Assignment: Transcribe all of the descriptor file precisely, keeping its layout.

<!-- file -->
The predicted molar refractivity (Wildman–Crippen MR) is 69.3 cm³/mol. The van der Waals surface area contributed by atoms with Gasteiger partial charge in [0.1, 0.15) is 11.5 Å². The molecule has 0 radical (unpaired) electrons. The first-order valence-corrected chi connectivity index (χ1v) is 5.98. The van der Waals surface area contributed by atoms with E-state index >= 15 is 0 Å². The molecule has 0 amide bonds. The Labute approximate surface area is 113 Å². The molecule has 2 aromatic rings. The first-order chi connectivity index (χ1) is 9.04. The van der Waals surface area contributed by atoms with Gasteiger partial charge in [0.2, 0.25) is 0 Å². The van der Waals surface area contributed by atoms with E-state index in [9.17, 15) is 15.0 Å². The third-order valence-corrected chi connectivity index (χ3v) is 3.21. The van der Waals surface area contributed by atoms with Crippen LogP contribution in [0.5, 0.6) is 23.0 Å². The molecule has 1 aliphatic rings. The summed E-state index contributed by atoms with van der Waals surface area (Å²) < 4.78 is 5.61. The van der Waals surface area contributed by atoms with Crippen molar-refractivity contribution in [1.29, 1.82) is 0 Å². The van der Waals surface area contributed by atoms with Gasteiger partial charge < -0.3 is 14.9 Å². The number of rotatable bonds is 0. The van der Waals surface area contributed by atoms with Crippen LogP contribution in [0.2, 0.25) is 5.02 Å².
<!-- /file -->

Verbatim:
The predicted molar refractivity (Wildman–Crippen MR) is 69.3 cm³/mol. The van der Waals surface area contributed by atoms with Gasteiger partial charge in [0.1, 0.15) is 11.5 Å². The molecule has 0 radical (unpaired) electrons. The first-order valence-corrected chi connectivity index (χ1v) is 5.98. The van der Waals surface area contributed by atoms with E-state index >= 15 is 0 Å². The molecule has 0 amide bonds. The Labute approximate surface area is 113 Å². The molecule has 2 aromatic rings. The first-order chi connectivity index (χ1) is 9.04. The van der Waals surface area contributed by atoms with Gasteiger partial charge in [0.2, 0.25) is 0 Å². The van der Waals surface area contributed by atoms with E-state index in [9.17, 15) is 15.0 Å². The third-order valence-corrected chi connectivity index (χ3v) is 3.21. The van der Waals surface area contributed by atoms with Crippen LogP contribution in [0.5, 0.6) is 23.0 Å². The molecule has 1 aliphatic rings. The summed E-state index contributed by atoms with van der Waals surface area (Å²) < 4.78 is 5.61. The van der Waals surface area contributed by atoms with Crippen molar-refractivity contribution in [1.29, 1.82) is 0 Å². The van der Waals surface area contributed by atoms with Gasteiger partial charge < -0.3 is 14.9 Å². The number of rotatable bonds is 0. The van der Waals surface area contributed by atoms with Crippen LogP contribution in [0.2, 0.25) is 5.02 Å².